Each time you decide to rewrite one’s words or quote a source like a book or a website, you should insert an in-text citation (parenthetical citation).
There is no need to add quotes using quotation marks and providing references if you use a generally accepted fact or common knowledge. As for the rest of the citations, mention the full references on the Works Cited page. In other formats, this separate page is called References or Bibliography. The parenthetical citations must appear after the quotation. These type of citations implies 2 important things: writer’s last name & the particular page numbers where the information was taken from divided by a comma. You can omit these details in case they were mentioned in the body of the sentence.
Examples of MLA Citations
Check the examples of MLA citations below to have an idea.
Writer’s name & page number:
The primary cause of the raised unemployment rates in Greece is the financial crisis of 2008 (Novak 13).
Novak claims that The primary cause of the raised unemployment rates in Greece is the financial crisis of 2008 (13).
You may have several authors. The primary cause of the raised unemployment rates in Greece is the financial crisis of 2008 (Novak, Reeve, and Winehouse 13).
What if there are more than three authors? The primary cause of the raised unemployment rates in Greece is the financial crisis of 2008 (Novak et al. 13).
Work’s title & page number: Keep in mind that citations with unknown contributors appear with the titles of the work. Italicize novels & other long pieces and put works in quotes. Abbreviate very long titles.
- Quotes scholarly article: Alcohol is damaging & dangerous to the human nervous system” (“The Market of Alcohol Beverages” 14)
- Quoted long story: “He was still waiting for his true love to return one day” (Maxwell 77)
- The absence of page number: “Alcohol is damaging & dangerous to the human nervous system” (“The Market of Alcohol Beverages”)
- Chapter of a book/subheading of a smaller work: “Alcohol is damaging & dangerous to the human nervous system” (Andrews “The Market of Alcohol Beverages”)
Developing a Works Cited Page
In MLA style, they call a bibliography Works Cited. It is a separate page with the references to all sources that contributed to the writing. A writer can come up with a list alone or add annotations in the shape of brief summaries of every source making it an annotated bibliography. An annotated bibliography will tell the reader how the source might be useful and whether it is worthy of being read in full. It would be helpful for people interested in studying the problem in-depth.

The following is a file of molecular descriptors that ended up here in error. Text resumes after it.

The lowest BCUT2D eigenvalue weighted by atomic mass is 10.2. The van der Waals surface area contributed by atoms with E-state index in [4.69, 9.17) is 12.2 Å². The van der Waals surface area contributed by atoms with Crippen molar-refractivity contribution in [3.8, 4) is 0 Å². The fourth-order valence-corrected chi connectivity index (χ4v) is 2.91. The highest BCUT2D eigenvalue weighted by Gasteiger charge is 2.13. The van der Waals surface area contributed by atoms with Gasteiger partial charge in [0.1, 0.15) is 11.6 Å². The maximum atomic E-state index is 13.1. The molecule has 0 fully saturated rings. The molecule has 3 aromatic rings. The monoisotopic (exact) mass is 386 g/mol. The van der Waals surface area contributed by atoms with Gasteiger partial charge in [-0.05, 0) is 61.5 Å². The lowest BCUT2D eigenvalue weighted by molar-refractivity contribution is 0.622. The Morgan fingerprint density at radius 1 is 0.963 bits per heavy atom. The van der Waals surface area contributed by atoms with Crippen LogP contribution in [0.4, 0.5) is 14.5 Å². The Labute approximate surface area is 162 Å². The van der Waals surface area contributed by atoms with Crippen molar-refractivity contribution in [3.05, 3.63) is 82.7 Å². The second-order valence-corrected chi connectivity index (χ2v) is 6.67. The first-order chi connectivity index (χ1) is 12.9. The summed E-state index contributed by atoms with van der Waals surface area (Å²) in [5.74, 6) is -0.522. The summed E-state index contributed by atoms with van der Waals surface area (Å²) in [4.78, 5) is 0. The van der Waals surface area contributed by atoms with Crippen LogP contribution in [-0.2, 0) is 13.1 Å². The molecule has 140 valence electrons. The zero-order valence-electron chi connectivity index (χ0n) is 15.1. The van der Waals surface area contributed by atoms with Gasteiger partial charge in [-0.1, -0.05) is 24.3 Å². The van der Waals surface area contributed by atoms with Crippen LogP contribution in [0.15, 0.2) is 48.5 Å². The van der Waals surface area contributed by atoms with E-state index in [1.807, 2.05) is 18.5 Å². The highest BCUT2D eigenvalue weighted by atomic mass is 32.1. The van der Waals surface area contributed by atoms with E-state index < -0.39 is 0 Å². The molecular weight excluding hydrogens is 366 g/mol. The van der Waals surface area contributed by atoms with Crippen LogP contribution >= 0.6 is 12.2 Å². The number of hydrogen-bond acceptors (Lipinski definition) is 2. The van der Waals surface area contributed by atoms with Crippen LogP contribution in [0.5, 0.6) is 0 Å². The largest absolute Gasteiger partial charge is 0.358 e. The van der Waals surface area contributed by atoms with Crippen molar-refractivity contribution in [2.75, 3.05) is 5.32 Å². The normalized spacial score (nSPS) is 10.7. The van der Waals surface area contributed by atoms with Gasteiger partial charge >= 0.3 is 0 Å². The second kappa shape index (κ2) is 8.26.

The Works Cited section should have hanging indents on every quotation. Place the citations in alphabetical order (chronological is rarely demanded or popular) and make sure they corres[ond to the parenthetical quotations from the text.
Examples of References in MLA
Our certified academic writers agreed to share some examples with our readers. Here we go:
Website post (with the known contributor): Last Name, First & Middle Name Initials, “Work’s Name. “Site Name. Website Publisher, Date Month Year of Publication. Web. Date of Access (when a student personally accessed the page)
Example: Friday, Thomas. “Nowhere to Run.” New York Times. New York Times. 18.04.2015. Web. 20.06.2016
If the author is not known, skip this part and start directly with the work’s title, leaving the rest of the details in the same order.
Books & e-Books: Last First M. Full Name of the Work, Place of Publication (city, town): Publisher, Year of Publication. Print.
Example: Olsen, Gregg, and Rebecca Morris. If I Can’t Have You: Susan Powell, Her Mysterious Disappearance, and the Murder of Her Children. St. Martin’s True Crime, 2015, pp. 18-22.
Newspapers: Last, First M. “Title of the Specific Article.” Title of a Newspaper [City, Town] Date Month Year Printed: Page(s) cited. Print.
Example: Tumola, Cristabelle. “NYC Developers Seek to Justify High Prices with New Amenities.” Metro [New York City], 9 Aug. 2016, p. 4.
Journal: Last, First M. “Article Title.” Journal Title Series Volume.Issue (Year Published): Page(s). Database Name. Web. Date Month Year Accessed.
Example: Manning, Paul. “YouTube, ‘Drug Videos’ and Drugs Education.” Drugs: Education, Prevention & Policy 20.2 (2013): 120-30. Academic Search Complete. Web. 3 Apr. 2013.
That is how to cite sources in your academic papers using MLA writing format.